Guidebook for striving analysts
Hello, I’m Liucija, a second year Data Analyst student at Hyper Island. Together with my coursemate Beata, we have just undergone the process of finding our first internship/job as analysts. Through talking to our classmates and reflecting on our own journey, we’ve discovered that there are some misconceptions about data analyst role, required skills, and salary range among other things. The purpose of this article is to create some guidelines that will help data detective newbies to land their first internships/jobs in Sweden, faster and stress-free.
To make this happen, we started by creating a survey for analysts about their experience finding the first internship/job in Stockholm. We will discuss the results of the survey in part one of the article.
In the second part, we will share the insights from in-person interviews with six data analyst professionals. Stay tuned!
Student Survey Analysis
We’ve sent out our survey to all Hyper Island alumni, as well as fellow second year Data Analyst students who have recently found internships or jobs, and also shared it in other forums where the analysts were present. Given that we had a very specific target group in mind, we’re happy to have collected a sample of 26 responses, which still gave us many invaluable insights.
Here’s a quick overview of some basic stats of our sample group. The majority of the respondents are female, and the main age group is 30–34.
All survey participants are currently living and working in Stockholm, but we were curious to know where our respondents identified with, and the majority answered: Sweden.
One of the most interesting insights from this survey shows that half of the respondents found their first analyst internship or job position through a referral. It seems like networking and reaching out for help and guidance is a crucial part of successful job hunting.
There are no strict guidelines regarding educational level required to become employable as an analyst, so we inquired about the academic background in our survey. The responses varied, with the majority having a vocational diploma. We obviously need to take into consideration that big portion of our sample are alumni from Hyper Island, but it’s still nice to see that even without a university degree many have succeeded at becoming analysts.
Brewing a perfect hard skills potion.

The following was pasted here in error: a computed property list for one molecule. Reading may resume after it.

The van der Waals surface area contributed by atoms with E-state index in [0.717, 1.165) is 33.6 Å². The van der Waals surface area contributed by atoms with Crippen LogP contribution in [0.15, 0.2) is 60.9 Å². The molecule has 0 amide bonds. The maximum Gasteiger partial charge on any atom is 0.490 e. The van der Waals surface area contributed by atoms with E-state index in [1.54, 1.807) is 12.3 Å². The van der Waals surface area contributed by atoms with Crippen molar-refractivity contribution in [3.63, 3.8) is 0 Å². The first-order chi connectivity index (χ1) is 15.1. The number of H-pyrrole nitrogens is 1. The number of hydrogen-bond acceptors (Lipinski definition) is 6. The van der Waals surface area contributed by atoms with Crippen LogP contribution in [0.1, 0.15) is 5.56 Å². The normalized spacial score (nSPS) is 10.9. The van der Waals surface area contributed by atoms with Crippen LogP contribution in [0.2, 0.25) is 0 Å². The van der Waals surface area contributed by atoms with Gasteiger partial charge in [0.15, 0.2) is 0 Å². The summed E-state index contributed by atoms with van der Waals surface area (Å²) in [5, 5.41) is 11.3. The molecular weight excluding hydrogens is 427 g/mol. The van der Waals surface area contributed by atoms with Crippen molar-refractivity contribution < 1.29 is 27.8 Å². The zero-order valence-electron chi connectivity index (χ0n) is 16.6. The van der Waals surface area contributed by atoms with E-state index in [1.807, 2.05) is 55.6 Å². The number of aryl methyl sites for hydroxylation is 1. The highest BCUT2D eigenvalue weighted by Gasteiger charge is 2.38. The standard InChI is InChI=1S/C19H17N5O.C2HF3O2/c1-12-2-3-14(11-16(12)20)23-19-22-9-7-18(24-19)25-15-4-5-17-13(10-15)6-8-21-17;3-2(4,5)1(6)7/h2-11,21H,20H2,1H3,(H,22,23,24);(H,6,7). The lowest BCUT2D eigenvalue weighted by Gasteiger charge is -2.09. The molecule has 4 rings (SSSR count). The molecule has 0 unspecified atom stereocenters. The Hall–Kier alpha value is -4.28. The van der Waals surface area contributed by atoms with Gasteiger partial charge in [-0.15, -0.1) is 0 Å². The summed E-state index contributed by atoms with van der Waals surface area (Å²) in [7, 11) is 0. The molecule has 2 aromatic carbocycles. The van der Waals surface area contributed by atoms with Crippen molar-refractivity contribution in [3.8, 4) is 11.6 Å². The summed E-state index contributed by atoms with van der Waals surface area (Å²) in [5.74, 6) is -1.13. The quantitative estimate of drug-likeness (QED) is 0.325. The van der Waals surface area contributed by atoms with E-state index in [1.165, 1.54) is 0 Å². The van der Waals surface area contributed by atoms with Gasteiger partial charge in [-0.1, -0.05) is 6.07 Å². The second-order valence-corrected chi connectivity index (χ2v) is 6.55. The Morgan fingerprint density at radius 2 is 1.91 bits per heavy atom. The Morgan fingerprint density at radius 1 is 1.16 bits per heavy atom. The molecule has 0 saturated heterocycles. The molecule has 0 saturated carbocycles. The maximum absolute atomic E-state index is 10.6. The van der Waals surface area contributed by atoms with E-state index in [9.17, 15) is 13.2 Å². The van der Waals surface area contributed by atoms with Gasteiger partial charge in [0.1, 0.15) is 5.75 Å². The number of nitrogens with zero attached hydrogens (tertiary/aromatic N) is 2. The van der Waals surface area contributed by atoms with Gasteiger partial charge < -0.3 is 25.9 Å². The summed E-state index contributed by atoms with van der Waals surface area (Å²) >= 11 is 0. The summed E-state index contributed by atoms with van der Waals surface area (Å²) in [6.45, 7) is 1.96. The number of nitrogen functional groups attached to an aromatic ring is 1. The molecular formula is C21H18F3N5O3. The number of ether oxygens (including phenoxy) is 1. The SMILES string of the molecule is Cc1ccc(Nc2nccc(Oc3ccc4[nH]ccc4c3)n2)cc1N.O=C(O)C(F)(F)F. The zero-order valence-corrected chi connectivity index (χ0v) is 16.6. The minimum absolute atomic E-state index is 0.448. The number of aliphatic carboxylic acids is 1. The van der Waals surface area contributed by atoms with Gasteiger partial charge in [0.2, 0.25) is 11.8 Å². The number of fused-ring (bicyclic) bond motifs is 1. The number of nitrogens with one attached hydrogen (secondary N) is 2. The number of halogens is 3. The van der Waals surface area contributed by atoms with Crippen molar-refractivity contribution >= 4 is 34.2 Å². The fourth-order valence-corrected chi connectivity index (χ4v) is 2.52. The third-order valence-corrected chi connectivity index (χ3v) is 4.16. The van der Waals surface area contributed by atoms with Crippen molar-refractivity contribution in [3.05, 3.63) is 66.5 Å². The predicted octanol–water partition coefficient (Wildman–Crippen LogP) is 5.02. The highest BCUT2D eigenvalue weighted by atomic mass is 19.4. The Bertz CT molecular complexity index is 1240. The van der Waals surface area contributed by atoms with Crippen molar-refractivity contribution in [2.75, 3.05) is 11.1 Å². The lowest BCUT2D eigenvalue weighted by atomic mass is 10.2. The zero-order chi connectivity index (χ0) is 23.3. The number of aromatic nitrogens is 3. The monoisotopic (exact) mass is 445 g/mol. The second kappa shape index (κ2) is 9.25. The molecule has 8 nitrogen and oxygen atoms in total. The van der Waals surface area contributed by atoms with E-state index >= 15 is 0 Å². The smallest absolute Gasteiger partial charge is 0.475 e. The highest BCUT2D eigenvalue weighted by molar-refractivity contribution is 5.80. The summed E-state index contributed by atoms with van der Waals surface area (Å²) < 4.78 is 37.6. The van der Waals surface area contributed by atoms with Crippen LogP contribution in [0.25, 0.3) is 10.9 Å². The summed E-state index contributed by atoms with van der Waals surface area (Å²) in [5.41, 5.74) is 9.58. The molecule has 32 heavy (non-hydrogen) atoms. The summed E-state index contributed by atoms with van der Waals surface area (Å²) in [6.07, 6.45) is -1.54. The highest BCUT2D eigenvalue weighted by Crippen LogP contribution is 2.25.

To find the perfect formula to be attractive as an analyst on the Swedish job market, we asked the respondents what hard skills they possessed while applying for the first analyst internship or job. The top skills they mentioned were: Excel, BI tools, Python and SQL.
As a follow-up question, we wanted to know what were the most essential skills actually required for the job they landed. Excel is still a top hard skill to have, followed by SQL and BI tools, but it turns out that programming languages like Python and R are less in demand for entry-level jobs.
Be prepared — not sorry.
68% of respondents said that they had to complete some kind of technical test or a case study, so make sure to come prepared!
Tips from fellow analysts.
And last but not least, some tips directly from the survey for those analysts in search of internship or job:
“Be prepared for technical interviews. Do homework about companies and their industries.”
“Try to be good at at least one tool or language (Tableau or SQL) and post some projects using those tools online (some code on GitHub or Tableau public).”
“Walk the extra mile: learn hard skills by yourself, the world needs more committed and enthusiastic people. :)”
“Look for the right person you want to follow, assist, learn from and that has the job that you define as the dream job. Don’t focus on the company you want to work for.”
“Don’t be shy, make connections.”
More tips coming soon!
Continue reading the second part to find out what analyst professionals say about in-demand skills, interview preparation, salary range and more.
Beata Wotoch & Liucija Daskute
Data Analyst Students